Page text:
As parents working for global companies move around the world following their careers, their families move too.
Moving to a new country can be an incredibly stressful and complicated time for families, as parents have to organise changes to housing, jobs, visas, and unfamiliar environments. School transfers of their child only add to that stress.
Of course, international schools are keenly aware of parents’ worries. As hubs of global communities, they are accustomed to the ongoing movement of pupils through their doors and work to minimise this disruption.
What's more, with many schools part of large groups that have locations around the world, it is possible for pupils to stay within certain educational groups - making it easier to move pupils within a setting with similar approaches to education and school life. The same holds true for staff.
Even so though, there is a lot to consider when a pupil or teachers faces the prospect of moving their life halfway across the world - so how can the process be as made as smooth as possible?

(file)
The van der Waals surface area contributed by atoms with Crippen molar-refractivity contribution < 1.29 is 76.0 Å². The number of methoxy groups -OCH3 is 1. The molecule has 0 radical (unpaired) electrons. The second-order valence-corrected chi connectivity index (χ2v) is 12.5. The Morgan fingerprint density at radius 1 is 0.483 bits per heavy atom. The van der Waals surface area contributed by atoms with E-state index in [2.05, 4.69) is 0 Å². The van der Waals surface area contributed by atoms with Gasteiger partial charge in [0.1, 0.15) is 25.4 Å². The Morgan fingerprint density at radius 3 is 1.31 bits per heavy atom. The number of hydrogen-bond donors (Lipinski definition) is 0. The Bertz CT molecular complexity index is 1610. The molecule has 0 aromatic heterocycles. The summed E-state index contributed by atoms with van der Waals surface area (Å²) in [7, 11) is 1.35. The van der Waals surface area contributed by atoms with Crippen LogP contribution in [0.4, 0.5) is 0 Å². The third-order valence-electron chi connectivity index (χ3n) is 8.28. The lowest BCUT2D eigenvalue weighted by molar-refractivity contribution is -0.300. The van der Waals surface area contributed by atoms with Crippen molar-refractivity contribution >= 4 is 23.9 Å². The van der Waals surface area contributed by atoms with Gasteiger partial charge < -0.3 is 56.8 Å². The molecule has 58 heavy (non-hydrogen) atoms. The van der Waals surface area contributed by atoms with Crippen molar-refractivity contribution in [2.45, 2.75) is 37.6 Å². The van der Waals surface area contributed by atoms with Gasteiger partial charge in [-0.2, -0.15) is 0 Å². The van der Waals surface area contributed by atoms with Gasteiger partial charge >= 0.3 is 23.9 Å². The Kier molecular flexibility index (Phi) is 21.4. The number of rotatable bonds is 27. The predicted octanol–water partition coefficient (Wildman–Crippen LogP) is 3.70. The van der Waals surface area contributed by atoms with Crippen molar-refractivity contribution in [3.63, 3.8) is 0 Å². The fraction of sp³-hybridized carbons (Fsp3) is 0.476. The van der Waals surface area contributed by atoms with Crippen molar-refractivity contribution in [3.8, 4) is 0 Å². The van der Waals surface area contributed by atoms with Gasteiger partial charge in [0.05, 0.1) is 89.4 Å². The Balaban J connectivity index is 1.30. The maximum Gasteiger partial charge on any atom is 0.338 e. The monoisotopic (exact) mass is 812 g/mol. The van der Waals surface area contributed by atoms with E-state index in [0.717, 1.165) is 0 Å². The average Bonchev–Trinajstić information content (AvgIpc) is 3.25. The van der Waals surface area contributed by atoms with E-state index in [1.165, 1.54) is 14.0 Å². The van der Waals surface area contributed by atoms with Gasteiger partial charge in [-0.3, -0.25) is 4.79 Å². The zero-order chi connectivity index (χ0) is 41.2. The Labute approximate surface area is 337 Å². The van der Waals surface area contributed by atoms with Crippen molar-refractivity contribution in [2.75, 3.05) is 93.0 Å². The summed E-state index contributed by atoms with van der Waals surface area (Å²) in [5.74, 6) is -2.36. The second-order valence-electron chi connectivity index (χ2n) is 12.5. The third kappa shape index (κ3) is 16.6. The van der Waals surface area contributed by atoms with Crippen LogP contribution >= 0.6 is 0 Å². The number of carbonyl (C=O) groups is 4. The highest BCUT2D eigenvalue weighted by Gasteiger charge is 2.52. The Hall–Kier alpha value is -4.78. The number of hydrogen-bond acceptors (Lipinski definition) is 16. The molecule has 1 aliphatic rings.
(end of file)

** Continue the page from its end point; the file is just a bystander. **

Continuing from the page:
We asked senior leaders across the international school sector how they approach this situation.
Staying in touch
A key message was that successful pupil transfers rely on direct, consistent communication between international schools, something which should be straightforward within a group.
According to staff at NLCS International, Nord Anglia, and Cognita groups, student transfers are usually managed at the school level: headteachers from the origin and destination schools will discuss the educational and social needs of a pupil, while the respective admission teams will coordinate the administrative logistics.
Andy Harrison, headteacher of St Andrews International School in Thailand (a Cognita school), says it’s important that senior leaders and admissions departments meet in person – Covid allowing – to understand each other’s policies, approaches, and best practice.
“We actually have real human connections,” he says. “When staff across schools know and trust one another, it makes it much easier to establish how to support a particular child in their transition.”
Challenges arise when transferring pupils out of the group, either when there aren’t any schools from the group in the destination region, or when there is not enough space. “We don’t always have the same level of knowledge or confidence in schools outside the group,” Harrison explains. “Not every school has the same proactive approach.”